Impact strength – also called impact toughness – is the amount of energy that a material can withstand when the said load is suddenly applied to it. It may also be defined as the threshold of force per unit area before the material undergoes fracture .
The strength of materials may be defined in many ways, and some of the most common parameters include tensile strength, yield strength, and creep limit. These material strength properties involve the gradual application of force until the material breaks or shows deformity.
In contrast, impact strength involves the application of force in mere milliseconds or less. The near-instantaneous implementation of load causes the material to absorb the energy. When the amount of energy exceeds that which it can accommodate, the material will experience fracture, tear, or damage. In this case, it can be said that the impact strength of the material has been surpassed.
A general misconception is that materials with high impact strength also have a high degree of hardness; however, this isn’t always the case. In fact, an impact modifier or certain fibrous fillers may be added to a particular material enabling the latter to have an increased capability to absorb the excess energy and prevent rupture.
Some of the factors that affect impact strength include :
Meanwhile, other intrinsic factors that dictate a material’s impact resistance include morphology, in which impact resistance is inversely proportional to the material’s crystallinity and the amount of voids, and molecular weight, where a higher molecular weight enhances the material’s impact resistance .
When an impact load exceeds the impact strength, the material may exhibit any of the following types of failures :
A material’s impact strength or toughness may be measured through any of the following tests:
The Charpy impact test makes use of a pendulum arm attached to a precalibrated energy gauge . The material specimen is customised to take the shape of a bar with a small V- or U-shaped notch in the middle.
To conduct the experiment, the pendulum arm is set at a particular position correspondent to an energy setting. The arm is released and its hammer end is allowed to hit the centre of the specimen. The impact strength of the material is determined by the amount of energy needed to break or fracture the specimen .
This kind of impact test is similar to the Charpy test in the sense that it also uses a hammer attached to a pendulum arm to hit a custom-made specimen bar and measure the energy needed to fracture it.
The main difference between the Izod test and the Charpy test is the orientation of the specimen in the measuring equipment. While the specimen is set horizontally in the Charpy impact test, the Izod test examines a vertically positioned sample with a V-Notch. Here, the pendulum hammer is made to strike the upper tip of the notched specimen .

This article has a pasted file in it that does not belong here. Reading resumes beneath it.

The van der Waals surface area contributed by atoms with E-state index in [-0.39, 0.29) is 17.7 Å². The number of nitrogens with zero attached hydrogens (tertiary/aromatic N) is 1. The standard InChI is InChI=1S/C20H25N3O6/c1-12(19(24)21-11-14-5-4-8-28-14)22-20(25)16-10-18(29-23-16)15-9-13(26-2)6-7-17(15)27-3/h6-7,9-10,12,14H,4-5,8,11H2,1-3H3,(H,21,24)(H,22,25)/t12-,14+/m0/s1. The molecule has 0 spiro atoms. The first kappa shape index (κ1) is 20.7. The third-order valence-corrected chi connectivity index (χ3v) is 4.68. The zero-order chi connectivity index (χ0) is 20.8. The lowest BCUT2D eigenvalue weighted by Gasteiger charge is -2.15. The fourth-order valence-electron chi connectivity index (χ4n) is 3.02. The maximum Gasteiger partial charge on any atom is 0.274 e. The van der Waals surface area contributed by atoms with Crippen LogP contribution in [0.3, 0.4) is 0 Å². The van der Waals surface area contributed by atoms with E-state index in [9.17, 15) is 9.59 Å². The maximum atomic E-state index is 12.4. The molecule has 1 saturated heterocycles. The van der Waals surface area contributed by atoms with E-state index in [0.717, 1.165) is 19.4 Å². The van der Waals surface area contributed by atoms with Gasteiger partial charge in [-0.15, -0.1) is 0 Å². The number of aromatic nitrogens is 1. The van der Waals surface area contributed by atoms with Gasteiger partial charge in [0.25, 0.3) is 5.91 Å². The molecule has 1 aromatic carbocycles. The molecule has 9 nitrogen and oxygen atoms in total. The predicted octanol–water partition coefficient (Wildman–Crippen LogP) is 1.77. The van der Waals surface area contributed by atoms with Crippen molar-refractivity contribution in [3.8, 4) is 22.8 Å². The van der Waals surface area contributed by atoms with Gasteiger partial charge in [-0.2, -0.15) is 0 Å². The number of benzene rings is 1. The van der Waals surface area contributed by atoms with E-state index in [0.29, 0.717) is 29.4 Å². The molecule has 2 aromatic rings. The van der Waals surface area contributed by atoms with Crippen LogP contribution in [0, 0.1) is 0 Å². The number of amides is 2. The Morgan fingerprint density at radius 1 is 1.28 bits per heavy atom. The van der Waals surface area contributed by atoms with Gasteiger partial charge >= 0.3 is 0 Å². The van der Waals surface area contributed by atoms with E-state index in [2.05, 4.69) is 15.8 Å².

Other differences include the specimen size, notch face direction, type of hammer, and type of tested material. The Charpy test examines metal specimens with the notch facing away from a striking ball peen hammer. The Izod test, on the other hand, is used to test relatively longer metal or plastic specimens with the notch facing towards a farming hammer .
As a general observation, materials with high yield strength and low modulus of elasticity tend to exhibit high impact strength.
Here are some materials and their respective impact strengths:
Because impact strength denotes a material’s brittle-ductile transition , the parameter is significant for the following industries and applications:
 Kluwer Academic Publishers. (1999) Factors Affecting Impact Strength. In G.M. Swallowe (Ed.), Mechanical Properties and Testing of Polymers. (p. 127-128). Dordrecht, The Netherlands: Kluwer Academic Publishers
 (n.d.) Impact Testing and Ductile-Brittle Transition. Polymer Properties Database. Retrieved from: http://polymerdatabase.com/polymer%20physics/ImpactTest.html
 John Wiley & Sons. (2005) Impact Properties. In M. Kutz (Ed.), Handbook of Materials Selection. (p. 555). New York, NY: John Wiley & Sons
 (n.d.) Impact Toughness. NDT Resource Center. Retrieved from: https://www.nde-ed.org/EducationResources/CommunityCollege/Materials/Mechanical/ImpactToughness.htm
 (n.d.) Charpy Impact Test. UNSW Sydney School of Materials Science and Engineering. Retrieved from: http://www.materials.unsw.edu.au/tutorials/online-tutorials/1-charpy-impact-test
 (n.d.) Difference Between Izod and Charpy Impact Test. Guide By Tips. Retrieved from: HYPERLINK "http://polymerdatabase.com/polymer%20physics/ImpactTest.html"https://guidebytips.com/difference-between-izod-and-charpy-impact-test/